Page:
The key to getting stronger on this routine is making every set of singles and fives. If you miss even one of the required reps, you must stay with the same numbers the next time you do the routine. Should you attempt to jump ahead when you failed to make all the planned lifts the time before, you will hit a sticking point or become overtrained. When you are successful with all the sets, move only your singles and fives up by five pounds for the next session. While it may not seem like much of an increase, it is because you’re pushing up the intensity and stamina factors considerably. Plus, your nervous system is being put under a new form of stress and will need time to adapt to the additional load. Keep in mind that your nervous system takes a lot longer to recover than your muscular and skeletal systems. So take baby steps, and you’ll end up being ahead in the long run.
Let’s say you were able to make every rep at your inaugural workout, so the next time you do Hepburns, your routine will look like this: warmups at 135×5, 225×5, 275×3 and 300×2; five singles with 330 and five sets of five with 280. Again, very doable. Pace is important. Move through the warmups and knock out the first couple of singles rather quickly. Then slow down so you can concentrate fully on the final sets of singles. Follow that same procedure with the fives. If you find that you’re running out of gas on the final sets of singles or fives, switch to the modified version for a while.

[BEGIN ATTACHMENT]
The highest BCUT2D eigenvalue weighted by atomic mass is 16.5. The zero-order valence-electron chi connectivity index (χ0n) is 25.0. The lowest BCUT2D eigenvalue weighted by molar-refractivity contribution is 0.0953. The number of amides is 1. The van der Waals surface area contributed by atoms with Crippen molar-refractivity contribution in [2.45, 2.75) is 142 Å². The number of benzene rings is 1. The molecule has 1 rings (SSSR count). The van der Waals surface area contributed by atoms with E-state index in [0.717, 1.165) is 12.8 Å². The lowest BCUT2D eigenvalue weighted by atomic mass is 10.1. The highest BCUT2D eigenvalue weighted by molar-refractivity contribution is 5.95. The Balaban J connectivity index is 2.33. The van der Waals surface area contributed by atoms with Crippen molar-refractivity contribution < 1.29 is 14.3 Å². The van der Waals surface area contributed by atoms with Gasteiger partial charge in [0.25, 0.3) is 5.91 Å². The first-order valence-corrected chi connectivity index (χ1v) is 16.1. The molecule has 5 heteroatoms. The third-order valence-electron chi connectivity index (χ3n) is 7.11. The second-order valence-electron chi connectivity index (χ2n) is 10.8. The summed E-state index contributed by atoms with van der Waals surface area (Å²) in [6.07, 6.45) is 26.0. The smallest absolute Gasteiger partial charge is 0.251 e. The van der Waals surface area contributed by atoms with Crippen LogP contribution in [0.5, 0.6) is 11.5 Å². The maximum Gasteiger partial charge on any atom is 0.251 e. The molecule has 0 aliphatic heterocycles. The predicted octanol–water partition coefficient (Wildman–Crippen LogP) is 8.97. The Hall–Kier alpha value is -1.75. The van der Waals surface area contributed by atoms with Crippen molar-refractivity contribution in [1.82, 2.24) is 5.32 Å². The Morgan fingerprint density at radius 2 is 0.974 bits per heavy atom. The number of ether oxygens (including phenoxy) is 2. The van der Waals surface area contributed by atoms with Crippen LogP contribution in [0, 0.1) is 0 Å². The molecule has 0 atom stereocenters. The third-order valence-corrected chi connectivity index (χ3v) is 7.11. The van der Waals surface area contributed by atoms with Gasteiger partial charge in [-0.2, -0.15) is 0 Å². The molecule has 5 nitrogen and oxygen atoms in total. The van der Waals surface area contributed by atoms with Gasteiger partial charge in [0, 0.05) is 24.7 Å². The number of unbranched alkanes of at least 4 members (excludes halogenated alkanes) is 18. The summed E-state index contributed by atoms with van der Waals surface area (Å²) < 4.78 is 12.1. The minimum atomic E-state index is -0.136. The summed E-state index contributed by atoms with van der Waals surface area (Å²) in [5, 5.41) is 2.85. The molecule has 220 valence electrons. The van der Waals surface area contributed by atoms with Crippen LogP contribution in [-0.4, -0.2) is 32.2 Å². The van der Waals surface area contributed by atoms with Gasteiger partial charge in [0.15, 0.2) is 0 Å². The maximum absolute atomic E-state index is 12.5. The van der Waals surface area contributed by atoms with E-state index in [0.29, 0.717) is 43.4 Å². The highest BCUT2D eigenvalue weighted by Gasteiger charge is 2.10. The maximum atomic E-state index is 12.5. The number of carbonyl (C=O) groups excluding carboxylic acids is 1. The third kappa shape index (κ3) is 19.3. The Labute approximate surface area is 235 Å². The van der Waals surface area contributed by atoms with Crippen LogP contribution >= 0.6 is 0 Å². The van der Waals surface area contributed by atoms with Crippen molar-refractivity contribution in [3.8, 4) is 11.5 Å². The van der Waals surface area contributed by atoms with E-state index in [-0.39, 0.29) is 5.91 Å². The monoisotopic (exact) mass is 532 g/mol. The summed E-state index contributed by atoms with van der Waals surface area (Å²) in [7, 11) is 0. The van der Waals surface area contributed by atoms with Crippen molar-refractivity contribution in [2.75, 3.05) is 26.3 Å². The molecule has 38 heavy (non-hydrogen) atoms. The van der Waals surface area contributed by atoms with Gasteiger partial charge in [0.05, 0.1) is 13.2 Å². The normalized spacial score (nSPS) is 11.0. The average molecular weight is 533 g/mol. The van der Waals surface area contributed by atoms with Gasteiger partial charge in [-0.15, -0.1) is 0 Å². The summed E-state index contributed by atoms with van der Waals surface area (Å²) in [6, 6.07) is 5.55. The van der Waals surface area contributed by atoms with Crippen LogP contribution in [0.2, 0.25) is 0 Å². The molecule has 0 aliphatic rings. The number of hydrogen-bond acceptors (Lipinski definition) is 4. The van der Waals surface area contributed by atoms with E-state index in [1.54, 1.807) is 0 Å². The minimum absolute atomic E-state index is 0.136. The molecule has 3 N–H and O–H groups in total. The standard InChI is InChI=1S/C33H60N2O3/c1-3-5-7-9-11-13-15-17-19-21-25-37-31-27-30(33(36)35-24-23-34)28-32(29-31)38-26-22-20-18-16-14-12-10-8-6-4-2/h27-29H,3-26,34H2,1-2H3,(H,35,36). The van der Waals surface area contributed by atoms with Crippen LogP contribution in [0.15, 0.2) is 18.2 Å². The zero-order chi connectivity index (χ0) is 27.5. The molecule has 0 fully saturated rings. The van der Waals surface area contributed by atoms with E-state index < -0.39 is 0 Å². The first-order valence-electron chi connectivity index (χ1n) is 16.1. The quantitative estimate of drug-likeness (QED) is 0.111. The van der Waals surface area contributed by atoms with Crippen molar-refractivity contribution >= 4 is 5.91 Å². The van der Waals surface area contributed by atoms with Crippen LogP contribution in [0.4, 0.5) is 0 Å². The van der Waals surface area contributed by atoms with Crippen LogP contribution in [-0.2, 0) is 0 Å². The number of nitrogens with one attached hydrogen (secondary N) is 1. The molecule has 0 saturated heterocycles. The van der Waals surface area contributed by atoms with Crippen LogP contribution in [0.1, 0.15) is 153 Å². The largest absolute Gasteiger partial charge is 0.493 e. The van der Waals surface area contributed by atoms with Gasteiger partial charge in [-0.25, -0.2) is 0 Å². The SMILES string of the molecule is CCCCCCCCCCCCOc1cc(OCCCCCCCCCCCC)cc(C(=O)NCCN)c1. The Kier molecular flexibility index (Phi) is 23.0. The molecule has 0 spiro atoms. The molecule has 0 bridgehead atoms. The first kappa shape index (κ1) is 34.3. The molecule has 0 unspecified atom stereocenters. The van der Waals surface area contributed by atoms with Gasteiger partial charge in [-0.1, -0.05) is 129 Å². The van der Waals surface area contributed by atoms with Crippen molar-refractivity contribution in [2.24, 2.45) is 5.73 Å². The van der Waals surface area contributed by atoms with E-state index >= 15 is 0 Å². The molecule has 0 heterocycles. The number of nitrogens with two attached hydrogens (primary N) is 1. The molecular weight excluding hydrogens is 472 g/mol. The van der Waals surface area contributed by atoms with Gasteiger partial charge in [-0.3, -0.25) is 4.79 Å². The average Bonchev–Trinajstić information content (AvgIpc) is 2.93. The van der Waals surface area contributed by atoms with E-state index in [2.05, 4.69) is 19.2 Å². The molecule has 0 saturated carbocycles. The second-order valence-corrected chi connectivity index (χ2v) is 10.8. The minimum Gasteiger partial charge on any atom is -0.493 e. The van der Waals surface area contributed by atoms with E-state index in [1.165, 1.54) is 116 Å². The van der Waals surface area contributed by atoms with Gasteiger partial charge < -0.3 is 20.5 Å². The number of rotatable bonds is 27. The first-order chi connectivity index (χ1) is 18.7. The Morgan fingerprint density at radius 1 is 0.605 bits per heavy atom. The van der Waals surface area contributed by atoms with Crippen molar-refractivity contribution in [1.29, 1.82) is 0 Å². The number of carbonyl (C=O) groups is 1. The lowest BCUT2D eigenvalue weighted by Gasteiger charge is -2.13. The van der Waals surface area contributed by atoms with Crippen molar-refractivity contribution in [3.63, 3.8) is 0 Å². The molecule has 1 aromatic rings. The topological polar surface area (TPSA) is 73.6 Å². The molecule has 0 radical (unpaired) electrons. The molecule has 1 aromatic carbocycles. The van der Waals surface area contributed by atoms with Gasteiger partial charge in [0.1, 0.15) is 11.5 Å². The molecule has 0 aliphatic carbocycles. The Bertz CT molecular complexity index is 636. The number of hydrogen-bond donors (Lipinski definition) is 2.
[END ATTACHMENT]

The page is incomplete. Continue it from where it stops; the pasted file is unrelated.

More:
You need to set aside an hour for the modified Hepburns and an hour and a half for the full program. There’s no way to hurry through this routine. You must have energy left for those last money sets, and you must be rested and ready when you come to the gym. If you’re not, forget it—you’re going to fail. This routine also teaches you how to focus 100 percent on every rep of every set, which is a valuable lesson because it carries over to other exercises and sports.
There are very few programs where you have to maintain your concentration for 10 sets in a row, but once you hone the skill of being able to lock into using perfect technique on every set, you’ve taken a giant step toward becoming stronger.
Mondays are the best day to do Hepburns, when you have the most energy. Only do them once a week for a specific bodypart. The most devout fan of Hepburn’s was George Hechter, who started training with me when he was still in high school. He did Hepburns three times a week—benches on Monday, squats on Wednesday and deadlifts on Friday. They made up his entire week’s workouts. George was a heavyweight who used very heavy weights on all three competitive lifts, so he moved at a slow pace, often taking 2 1/2 hours to complete a session. The Hepburns helped lay the foundation for him to win a world title in powerlifting and to take part in the World’s Strongest Man contests.
As Hepburns are so demanding, I recommend doing them for only six weeks and then taking a few months off before doing them again. The strength you’ve gained will carry over immediately to all the other exercises in your program. This routine works so well because it attacks the tendons and ligaments with the singles and also expands the volume of your workload with the fives. It’s a perfect combination that was formulated by one of the greatest strongmen in the history of weightlifting and certainly one of the most creative minds in all of strength training.
If you’re looking for a new way to increase your overall strength, give Hepburns a try. You’ll enjoy the results.
Editor’s note: Bill Starr was a strength and conditioning coach at Johns Hopkins University from 1989 to 2000. He’s the author of The Strongest Shall Survive—Strength Training for Football, which is available for $20 plus shipping from Home Gym Warehouse. Call (800) 447-0008, or visit www